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Alvez the Cumbrian Tapir packs his bags for pastures new

Alvez the Tapir is leaving his home at The Lake District Wildlife Park Credit: ITV Border

A tapir born at the Lake District Wildlife Park is preparing to leave Cumbria for pastures new.

Alvez is heading off to a breeding programme in the United Arab Emirates in a few weeks time. He's one of a family of four Brazilian tapirs at the Lake District Wildlife Park.

Credit: ITV Border

The three-year-old is the first calf of his mum and dad Muffin and Rio, and has a younger brother Zico, born in 2015.

Credit: ITV Border

There are four species of Tapirs in Central and South America and South-East Asia. All Tapirs are in decline and their plight is symbolic of the wider threat to their natural habitat in the rain forests. It's hoped that the breeding programme will mean Alvez will soon have a family of his own.

Keeper Leanne with Alvez and Zico Credit: ITV Border

Keeper Leanne Harrington has been looking after the Tapir family since Alvez was only a matter of weeks old. She said:

Alvez was quite a Mummy's boy when he was younger, sticking close by for a long time. Now he has minutes of madness, running around his enclosure. In contrast his little brother is very independent already.

Alvez is quite tolerant of his brother who has a cheeky habit of nipping his older brothers' ankles. They both love having their backs scratched which is great for park guests taking part in Keeper Experiences."

– Leanne Harrington


Appleby Horse Fair organisers plead with festival-goers to not arrive early

A horse is cleaned at the Horse Fair in Appleby, Cumbria, the annual gathering of gypsies and travellers. Credit: PA

The organisers of the Appleby Horse Fair have asked attendees to not arrive too early for this year's festival, in order to reduce the impact on the local communities.

The Horse Fair, set to take place between the 2nd and 8th of June, is an annual gathering of Gypsies and Travellers which transforms the village of Appleby, Cumbria.

Around 10,000 Gypsies and Travellers attend the gathering, with up to 30,000 additional visitors from around the UK.

Appleby, on the other hand, has only a population of 2,500 for the rest of the year.

Gypsy and Traveller Billy Welch, a member of the Multi Agency Co-ordinating Group (MASCG), who work to make the Fair safer each year, said:

I would like to thank the Gypsies and Travellers who responded positively last year to our appeal not to arrive too soon for Appleby Fair with their trailers. Your help made a real difference and reduced the impact the Fair had on local communities, many of whom are currently overcoming the impact of the terrible flooding that hit Cumbria in December last year.

So we are appealing once more, for people bringing trailers to Appleby to please respect the Fair, plan your journey carefully and look at for further information on some of the more popular stopping places, so you don't arrive too soon before the Fair starts on 2 June. By doing this you help not only help improve road safety, but also allow more space on road side verges for grazing and bowtops.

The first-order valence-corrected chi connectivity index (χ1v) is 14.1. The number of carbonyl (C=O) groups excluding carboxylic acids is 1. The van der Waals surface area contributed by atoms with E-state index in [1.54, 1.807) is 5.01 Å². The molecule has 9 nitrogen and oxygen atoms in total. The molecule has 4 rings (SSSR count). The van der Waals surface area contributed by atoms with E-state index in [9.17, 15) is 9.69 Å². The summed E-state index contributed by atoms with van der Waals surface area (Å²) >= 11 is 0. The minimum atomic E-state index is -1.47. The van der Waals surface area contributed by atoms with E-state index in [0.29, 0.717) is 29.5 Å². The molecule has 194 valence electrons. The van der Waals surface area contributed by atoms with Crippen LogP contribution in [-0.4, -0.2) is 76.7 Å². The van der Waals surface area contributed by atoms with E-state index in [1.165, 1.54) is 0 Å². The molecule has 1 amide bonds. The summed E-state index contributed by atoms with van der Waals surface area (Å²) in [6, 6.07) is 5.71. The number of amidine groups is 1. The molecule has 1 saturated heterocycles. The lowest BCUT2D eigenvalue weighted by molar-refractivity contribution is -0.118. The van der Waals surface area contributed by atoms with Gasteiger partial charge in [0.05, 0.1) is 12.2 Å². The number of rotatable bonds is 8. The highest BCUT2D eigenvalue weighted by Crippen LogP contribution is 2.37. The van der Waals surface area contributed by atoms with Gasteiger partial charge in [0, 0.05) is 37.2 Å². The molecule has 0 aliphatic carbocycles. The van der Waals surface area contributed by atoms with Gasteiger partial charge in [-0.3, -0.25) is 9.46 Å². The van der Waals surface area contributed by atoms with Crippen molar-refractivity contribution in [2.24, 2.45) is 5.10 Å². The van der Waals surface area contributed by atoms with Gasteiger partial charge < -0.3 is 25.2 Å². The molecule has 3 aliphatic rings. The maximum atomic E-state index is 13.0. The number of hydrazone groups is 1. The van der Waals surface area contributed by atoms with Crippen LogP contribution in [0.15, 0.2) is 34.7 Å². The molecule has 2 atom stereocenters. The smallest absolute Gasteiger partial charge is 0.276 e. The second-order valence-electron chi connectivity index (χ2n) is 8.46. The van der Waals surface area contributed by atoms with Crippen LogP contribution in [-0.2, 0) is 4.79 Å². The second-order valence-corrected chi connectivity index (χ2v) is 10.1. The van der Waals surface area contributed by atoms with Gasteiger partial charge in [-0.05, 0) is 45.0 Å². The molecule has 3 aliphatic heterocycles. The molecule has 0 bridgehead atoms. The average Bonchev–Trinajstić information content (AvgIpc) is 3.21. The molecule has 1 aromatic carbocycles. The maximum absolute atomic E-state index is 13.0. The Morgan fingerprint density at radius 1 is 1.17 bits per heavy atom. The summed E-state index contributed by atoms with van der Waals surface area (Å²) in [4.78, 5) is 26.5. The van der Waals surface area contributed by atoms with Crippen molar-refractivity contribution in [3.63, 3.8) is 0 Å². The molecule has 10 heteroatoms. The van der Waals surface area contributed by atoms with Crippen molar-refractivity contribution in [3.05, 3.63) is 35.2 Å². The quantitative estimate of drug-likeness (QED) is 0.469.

– Billy Welch

You can find out more here.

England’s last golden eagle feared dead

A Golden Eagle Credit: PA

England’s last remaining golden eagle has failed to appear this spring, leading RSPB staff and volunteers at its Lake District home to fear that it has died.

The golden eagle had been resident at Riggindale at Haweswater in Cumbria since 2001/02 and had been alone since the death of his mate in 2004.

RSPB staff at Haweswater, who operate a special eagle viewpoint at the site, haven’t seen the bird since last November but only became concerned last month when it still hadn’t appeared. The bird isn’t always sighted during the winter but in spring it would normally have been seen nest building and displaying to attract a mate around its territory in Riggindale.

Lee Schofield, Site Manager at RSPB Haweswater, said:

When the eagle didn’t appear last month we thought there was a chance he might be hunting in a nearby valley but over the past few weeks we’ve been gradually losing hope.

We will probably never find out what happened to him but as he was around 19-20 years old, an advanced age for an eagle, it’s quite possible that he died of natural causes.

His disappearance marks the end of an era as he has been an iconic part of the Haweswater landscape for the past 15 years. During this time, thousands of visitors have travelled from across the country hoping to catch a glimpse of him at the Riggindale Eagle Viewpoint. With him gone, the Lake District has become a bit less wild.

– Lee Schofield

People urged to take care during calving season

Highland cow and its young calves at feeding time Credit: PA

Police in the Borders are urging people to act responsibly around new born calves after reports of a group of youths causing distress to some animals in a field near Hawick.

They say that animals are very protective of their new offspring and can act aggressively towards anyone who approaches them.

They're urging people not to be tempted to get a closer look at the new born animals as it can be dangerous and cause undue distress to the livestock.

PC Suzanne Kay, who is based in Jedburgh, said:

Scotland has some wonderful outdoor trails and under the Land Reform (Scotland) Act 2003 everyone has statutory access rights to most parts.

Although the vast majority of people do so in a responsible manner there are occasions when this is not always the case. Unfortunately, we have received a recent report relating to a group of around six youths who were seen within a field near Hawick causing distress to cows and their young calves.

– PC Suzanne Kay


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